Well, Irish fans, it’s been an interesting September. With one-third of the season already in the books, our beloved Notre Dame has managed to achieve their best record through four games since 2002. It’s been a remarkable couple of weeks filled with triumph, tragedy and plenty of tense moments. As we prepare to head into a much-needed and perfectly-timed bye week, here are a few thoughts and notes on the first four games:
As the Irish head into their bye week
It’s important to remember 2010. That season, Kelly’s first in South Bend, the Irish struggled to a 4-5 record heading into the break, with two straight losses to Navy and Tulsa highlighting the team’s difficulties. Coming out of that bye, the Irish were a different team. Beginning with a dominating victory over #15 Utah, the Irish rattled off four straight wins, which included breaking USC’s eight-game winning streak against Notre Dame, and dominating Miami, 33-17, in the Sun Bowl. During those four games, the defense especially turned a corner, and went from giving up 25 ppg to just 10. If the Notre Dame coaching staff can elicit similar improvement this year, with particular focus on the offensive line and Everett Golson, the rest of the season may be as exciting as we all hope.
Success needs to be renewed each week
While the Irish have exceeded most expectations, a challenging schedule lay ahead and they must continue to be focused and motivated throughout the course of the season. While it’s always exciting to put a winning streak together, good seasons can quickly turn mediocre. In 1987, Notre Dame began the year 8-1 before dropping its last three games, including an embarrassing 24-0 loss to Miami to end the regular season and a crushing 35-10 defeat to Texas A&M in the Cotton Bowl. Similarly, in 2002, the Irish began 8-0 before a sloppy loss to Boston College, which featured seven fumbles (three lost) and two interceptions by Notre Dame. This led to Notre Dame splitting its last four games, which included ugly losses to USC (44-13) and NC State (28-6) in the Gator Bowl. Ironically, the difficulty of Notre Dame’s schedule may help them avoid a collapse this year as it will keep this team focused on the “one game at a time” approach necessary to keep winning. With a healthy mix of veterans, who’ve known much disappointment in their careers and aren’t likely to take success for granted, and younger players who have not been jaded by such experiences, the Irish should have no excuses as they head into the heart of their season.
There is another instructive moment from the 1987 season to remember
Tommy Rees playing the role of “relief quarterback” has caused some consternation among fans, and raised concern as to the effect it might have on Everett Golson’s confidence. In 1987, Tony Rice would ultimately be the QB who saw the majority of snaps, but he did share time behind center with Terry Andrysiak (who started the first four games, until an injury against Pitt took him out for most of the year) and Kent Graham. While the experience may not have been ideal for Rice, the things he learned that year helped him guide the Irish to a national championship the following season. If Golson allows himself to be a good student, he could experience similar benefits in 2012.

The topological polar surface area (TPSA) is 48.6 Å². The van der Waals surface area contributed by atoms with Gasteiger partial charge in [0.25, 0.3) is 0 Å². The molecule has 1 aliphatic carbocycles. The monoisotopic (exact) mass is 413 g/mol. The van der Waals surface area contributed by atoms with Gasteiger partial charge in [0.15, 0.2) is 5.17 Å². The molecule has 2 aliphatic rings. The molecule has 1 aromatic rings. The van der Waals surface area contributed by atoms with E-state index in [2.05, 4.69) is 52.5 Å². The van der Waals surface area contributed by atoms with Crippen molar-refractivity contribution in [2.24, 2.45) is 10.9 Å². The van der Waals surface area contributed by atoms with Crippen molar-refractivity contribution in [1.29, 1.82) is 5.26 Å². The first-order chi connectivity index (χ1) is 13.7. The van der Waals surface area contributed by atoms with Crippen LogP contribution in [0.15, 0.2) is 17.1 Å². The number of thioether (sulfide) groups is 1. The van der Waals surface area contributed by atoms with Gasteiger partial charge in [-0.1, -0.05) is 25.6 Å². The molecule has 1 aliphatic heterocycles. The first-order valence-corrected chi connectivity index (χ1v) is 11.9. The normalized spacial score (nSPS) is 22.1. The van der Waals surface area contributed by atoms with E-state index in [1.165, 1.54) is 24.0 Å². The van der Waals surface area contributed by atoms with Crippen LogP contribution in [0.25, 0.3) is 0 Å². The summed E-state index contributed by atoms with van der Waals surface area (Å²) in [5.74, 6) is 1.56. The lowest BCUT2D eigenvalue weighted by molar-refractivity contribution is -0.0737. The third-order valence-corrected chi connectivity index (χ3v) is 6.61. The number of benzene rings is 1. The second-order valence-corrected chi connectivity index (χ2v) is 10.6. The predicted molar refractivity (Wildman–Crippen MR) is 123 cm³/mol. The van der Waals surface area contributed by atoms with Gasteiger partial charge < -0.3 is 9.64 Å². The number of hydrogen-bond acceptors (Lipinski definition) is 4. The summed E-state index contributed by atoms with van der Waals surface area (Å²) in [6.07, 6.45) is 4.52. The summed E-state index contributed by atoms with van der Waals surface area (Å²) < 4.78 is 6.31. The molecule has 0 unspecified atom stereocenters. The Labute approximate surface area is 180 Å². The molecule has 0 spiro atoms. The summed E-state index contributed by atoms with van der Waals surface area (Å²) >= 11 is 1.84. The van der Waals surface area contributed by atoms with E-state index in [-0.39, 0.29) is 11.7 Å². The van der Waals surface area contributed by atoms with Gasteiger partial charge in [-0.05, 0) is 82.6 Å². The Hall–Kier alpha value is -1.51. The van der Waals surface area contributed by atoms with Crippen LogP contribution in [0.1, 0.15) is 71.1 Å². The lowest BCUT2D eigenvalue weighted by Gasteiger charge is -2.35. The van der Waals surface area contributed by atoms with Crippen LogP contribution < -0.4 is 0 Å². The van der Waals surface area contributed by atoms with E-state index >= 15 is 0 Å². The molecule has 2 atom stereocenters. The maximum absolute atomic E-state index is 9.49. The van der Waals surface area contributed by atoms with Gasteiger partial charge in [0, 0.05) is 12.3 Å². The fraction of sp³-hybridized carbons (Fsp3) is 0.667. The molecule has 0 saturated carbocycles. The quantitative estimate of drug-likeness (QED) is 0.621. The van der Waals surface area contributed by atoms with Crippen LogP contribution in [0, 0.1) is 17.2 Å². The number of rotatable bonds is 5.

After years of struggling against “quality competition,”
ND has now won two straight over Top 20 (including a Top10) teams. As much as anything, this shows the level of improvement this year’s Irish have made, and how they differ from previous “Return to Glory” candidates.
Finally, If this is truly to be a special season for Notre Dame...
They will have to continue to find ways to win all sorts of games. While most of us would prefer to have things go like they did against Navy every week, it’s just not realistic to expect, particularly with so many good teams on the docket. The good news, though, is that this team has learned to win. That component has been missing from Notre Dame’s football culture for some time, and restoring it has been a prime objective of Brian Kelly. Notre Dame is quickly proving that when the game’s on the line, they believe they will be victorious and that confidence has been invaluable in some hard-fought games this season. A great recent example of the same phenomena is Auburn’s 2010 national championship team. In winning 14 games that season, Auburn achieved victory every conceivable way – from blowout to nail-biter. While there was a 52-3 win over Louisiana-Monroe and 56-17 victory over South Carolina that year, the Tigers also survived a 27-24 OT battle with Clemson, and later narrowly snuck by Kentucky, 37-34. What’s even more amazing is that both Clemson and Kentucky had losing records that season, as both finished 6-7. In all, five of Auburn’s wins in 2010 were by a TD or less. Even great teams will be challenged, and don’t always overwhelm lesser squads as they’re supposed to. Learning to win different types of games is the key to a championship, and it starts with simply believing you will win. The Irish have definitely changed their mindset, and the results on the field are bearing the fruit of this progress.